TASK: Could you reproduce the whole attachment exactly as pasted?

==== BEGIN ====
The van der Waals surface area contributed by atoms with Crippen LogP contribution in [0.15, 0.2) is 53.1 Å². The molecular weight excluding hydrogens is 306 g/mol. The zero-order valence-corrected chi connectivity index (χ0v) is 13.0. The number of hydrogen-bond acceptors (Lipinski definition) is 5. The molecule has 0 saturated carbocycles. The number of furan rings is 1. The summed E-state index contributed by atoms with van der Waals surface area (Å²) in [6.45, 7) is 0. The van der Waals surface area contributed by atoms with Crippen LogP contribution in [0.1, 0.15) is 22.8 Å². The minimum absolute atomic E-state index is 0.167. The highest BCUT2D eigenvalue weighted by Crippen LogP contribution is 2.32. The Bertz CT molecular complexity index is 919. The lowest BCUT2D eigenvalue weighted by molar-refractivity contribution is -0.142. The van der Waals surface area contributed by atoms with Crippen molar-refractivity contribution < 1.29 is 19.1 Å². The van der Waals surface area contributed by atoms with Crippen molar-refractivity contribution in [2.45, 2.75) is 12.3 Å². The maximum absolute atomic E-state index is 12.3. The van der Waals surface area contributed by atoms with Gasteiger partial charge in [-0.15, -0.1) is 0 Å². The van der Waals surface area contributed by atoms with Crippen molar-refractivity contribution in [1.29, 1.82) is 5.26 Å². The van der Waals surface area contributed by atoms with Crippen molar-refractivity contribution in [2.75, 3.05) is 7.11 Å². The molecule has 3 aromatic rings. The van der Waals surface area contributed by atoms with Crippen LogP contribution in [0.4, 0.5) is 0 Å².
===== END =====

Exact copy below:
The van der Waals surface area contributed by atoms with Crippen LogP contribution in [0.15, 0.2) is 53.1 Å². The molecular weight excluding hydrogens is 306 g/mol. The zero-order valence-corrected chi connectivity index (χ0v) is 13.0. The number of hydrogen-bond acceptors (Lipinski definition) is 5. The molecule has 0 saturated carbocycles. The number of furan rings is 1. The summed E-state index contributed by atoms with van der Waals surface area (Å²) in [6.45, 7) is 0. The van der Waals surface area contributed by atoms with Crippen LogP contribution in [0.1, 0.15) is 22.8 Å². The minimum absolute atomic E-state index is 0.167. The highest BCUT2D eigenvalue weighted by Crippen LogP contribution is 2.32. The Bertz CT molecular complexity index is 919. The lowest BCUT2D eigenvalue weighted by molar-refractivity contribution is -0.142. The van der Waals surface area contributed by atoms with Crippen molar-refractivity contribution < 1.29 is 19.1 Å². The van der Waals surface area contributed by atoms with Crippen molar-refractivity contribution in [2.45, 2.75) is 12.3 Å². The maximum absolute atomic E-state index is 12.3. The van der Waals surface area contributed by atoms with Gasteiger partial charge in [-0.15, -0.1) is 0 Å². The van der Waals surface area contributed by atoms with Crippen molar-refractivity contribution in [1.29, 1.82) is 5.26 Å². The van der Waals surface area contributed by atoms with Crippen molar-refractivity contribution in [2.75, 3.05) is 7.11 Å². The molecule has 3 aromatic rings. The van der Waals surface area contributed by atoms with Crippen LogP contribution in [0.4, 0.5) is 0 Å².